Your pet’s kennel needs to have enough room for him to stand or sit without his head or ears touching the top. Words to the wise: Do a dry run at home a few times to make sure you have the right kennel size. This will help your pet get familiar with his traveling home.
Most airlines require kennels to be metal with plastic or fiberglass doors. United prohibits kennels with door openings on top, or kennels that have twist locks that aren’t sturdily supported by metal nuts and bolts.
It’s easy to want to bring Rover’s favorite bones and squeaky toys. Forget it. Most airlines won’t allow them inside the kennel. Thick blankets, bedding, straw or hay are also prohibited.
Here’s a checklist of a few dos and don’ts before shipping your pet.
- Don’t give your pet tranquilizers — even over-the-counter brands.
- Don’t feed your pet four to six hours before your flight.
- Don’t ship stub-nosed pets like bulldogs or Pekingese.
- If you’re on the same flight as your pet, notify the captain or cabin crew that your pet is in the cargo hold. Knowing pets are on board may be helpful all around especially if there are flight delays.
- Choose flights that match the weather. In summer, look for direct flights that avoid the heat of day. In winter, afternoon flights are best.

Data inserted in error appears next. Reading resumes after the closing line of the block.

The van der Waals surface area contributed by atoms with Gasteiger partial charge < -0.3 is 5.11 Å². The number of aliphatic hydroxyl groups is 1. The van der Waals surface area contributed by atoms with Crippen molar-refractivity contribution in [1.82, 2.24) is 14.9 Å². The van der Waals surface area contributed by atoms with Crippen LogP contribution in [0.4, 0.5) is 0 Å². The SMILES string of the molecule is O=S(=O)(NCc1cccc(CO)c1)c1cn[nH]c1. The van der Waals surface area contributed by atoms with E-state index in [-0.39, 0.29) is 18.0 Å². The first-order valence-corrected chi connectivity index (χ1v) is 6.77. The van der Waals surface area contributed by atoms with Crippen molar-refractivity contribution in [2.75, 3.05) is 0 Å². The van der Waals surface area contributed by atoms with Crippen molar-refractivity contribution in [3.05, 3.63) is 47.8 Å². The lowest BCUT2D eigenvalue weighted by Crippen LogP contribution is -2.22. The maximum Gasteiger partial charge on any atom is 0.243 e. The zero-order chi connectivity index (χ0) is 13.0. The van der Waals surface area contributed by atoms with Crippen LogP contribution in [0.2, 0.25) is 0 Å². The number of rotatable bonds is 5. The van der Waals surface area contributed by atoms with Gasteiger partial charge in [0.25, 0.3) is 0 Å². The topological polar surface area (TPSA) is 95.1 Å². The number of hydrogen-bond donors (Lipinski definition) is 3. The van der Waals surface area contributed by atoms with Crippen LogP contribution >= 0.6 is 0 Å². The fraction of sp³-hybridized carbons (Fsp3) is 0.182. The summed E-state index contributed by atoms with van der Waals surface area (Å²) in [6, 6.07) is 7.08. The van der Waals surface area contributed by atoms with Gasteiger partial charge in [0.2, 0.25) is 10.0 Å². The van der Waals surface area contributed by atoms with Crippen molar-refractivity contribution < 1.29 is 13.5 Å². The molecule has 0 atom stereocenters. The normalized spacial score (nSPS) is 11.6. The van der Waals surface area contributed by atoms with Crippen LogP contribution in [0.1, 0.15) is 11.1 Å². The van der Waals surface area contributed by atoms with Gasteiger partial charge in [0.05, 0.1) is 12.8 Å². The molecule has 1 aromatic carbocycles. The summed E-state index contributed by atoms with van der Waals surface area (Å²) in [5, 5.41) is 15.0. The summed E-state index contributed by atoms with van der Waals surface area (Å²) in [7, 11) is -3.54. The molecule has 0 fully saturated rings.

- Have two sets of ID on your pet’s collar and on the outside of the kennel: permanent contact info and information on where you’re staying.
- Make sure your pet’s nails have been clipped.
- Keep a photo of your pet with you no matter if he is flying inside the cabin with you or inside the cargo hold.
There’s a lot to consider when flying with pets, which is why many pet owners leave their pets home with a pet sitter or in a kennel when they travel. Still, there are times when that isn’t the best option.
In those cases, now you know what to do.
Sharyn Alden is a long-time travel writer with a media-relations business, Sharyn Alden Communications, Inc., based in Madison, Wis. Contact her at email@example.com.
Editor’s Note: Take care of yourself when you travel at least as well as you take care of your pet. Choose travel insurance from Berkshire Hathaway Travel Protection. Get it here.